My take on the 454 Alaskan

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Silent Sam

Blackhawk
Joined
Feb 26, 2006
Messages
728
Background:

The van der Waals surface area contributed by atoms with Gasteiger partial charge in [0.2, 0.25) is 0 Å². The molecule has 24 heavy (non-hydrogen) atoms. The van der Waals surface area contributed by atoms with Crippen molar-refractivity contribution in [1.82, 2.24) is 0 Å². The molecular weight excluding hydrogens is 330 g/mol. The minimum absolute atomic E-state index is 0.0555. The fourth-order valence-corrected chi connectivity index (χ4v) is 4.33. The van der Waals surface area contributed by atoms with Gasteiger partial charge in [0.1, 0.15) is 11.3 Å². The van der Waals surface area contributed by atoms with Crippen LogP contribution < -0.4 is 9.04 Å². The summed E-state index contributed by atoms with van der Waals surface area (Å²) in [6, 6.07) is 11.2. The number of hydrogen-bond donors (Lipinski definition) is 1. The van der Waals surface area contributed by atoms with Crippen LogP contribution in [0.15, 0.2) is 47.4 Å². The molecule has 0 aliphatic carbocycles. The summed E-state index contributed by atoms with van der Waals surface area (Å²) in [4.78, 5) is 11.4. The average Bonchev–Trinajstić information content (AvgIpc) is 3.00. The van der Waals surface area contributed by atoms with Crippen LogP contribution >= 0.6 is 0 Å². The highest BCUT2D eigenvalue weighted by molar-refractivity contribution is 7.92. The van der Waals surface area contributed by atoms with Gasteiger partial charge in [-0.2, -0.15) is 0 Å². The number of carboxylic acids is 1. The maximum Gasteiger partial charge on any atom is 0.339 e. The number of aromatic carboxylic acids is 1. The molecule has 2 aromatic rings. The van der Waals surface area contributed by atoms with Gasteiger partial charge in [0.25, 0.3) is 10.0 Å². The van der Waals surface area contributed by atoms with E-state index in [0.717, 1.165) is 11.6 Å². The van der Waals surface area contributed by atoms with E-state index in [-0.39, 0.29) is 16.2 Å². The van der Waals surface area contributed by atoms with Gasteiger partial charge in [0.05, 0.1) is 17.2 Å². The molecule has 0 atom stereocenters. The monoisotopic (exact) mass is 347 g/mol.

No technical measurements were taken and I did not shoot for groups. So if you are looking for that info you’re in the wrong place. The point of the trip was a live fire function check and more so to see if this beast could be managed. I am not a high power handgunner. By that I mean I don’t hunt with handguns and am not confident enough with handguns to want to hunt with one. Besides, I don’t have enough time to even rifle hunt as much as I would like. I don’t own any large bore magnums. I have one 45 cal BH convertible and have shot mid range loads through it. I also have a full size 1911 set up as a 460 Rowland and have a Kimber Ultra CDP in 45 acp but semis don’t count for this discussion. I have shot big bore revolvers in 44mag, 480 Ruger and S&W 500 but just an occasional cylinder full so I am not ignorant of recoil but I am not “experienced” by any stretch. I do enjoy a little power as most who shoot do but I am decidedly against guns that involve pain to shoot, except one. Power as a challenge to shoot well - yes. Power that turns to bloody knuckles, torqued wrists, stinging palms and the possibility of forehead engraving- no. I have exactly one other DA revolver. A titanium Taurus snubby in 357. At 15oz “Little Evie‘s”(stands for extreme violence) recoil is fast and sharp and it is difficult to shoot. Most who try it at the range shoot one or two rounds and hand it back to me with “that look“. Nobody shoots all five, except me. It is nothing approaching what would be called comfortable. I have never shot a 38special round through it and probably never will. I have acclimated myself to the sting of firing it. I tolerate this gun only because as a last ditch, self defense as a contact sport proposition it gives me the best chance. It is not fun. It is my belly gun.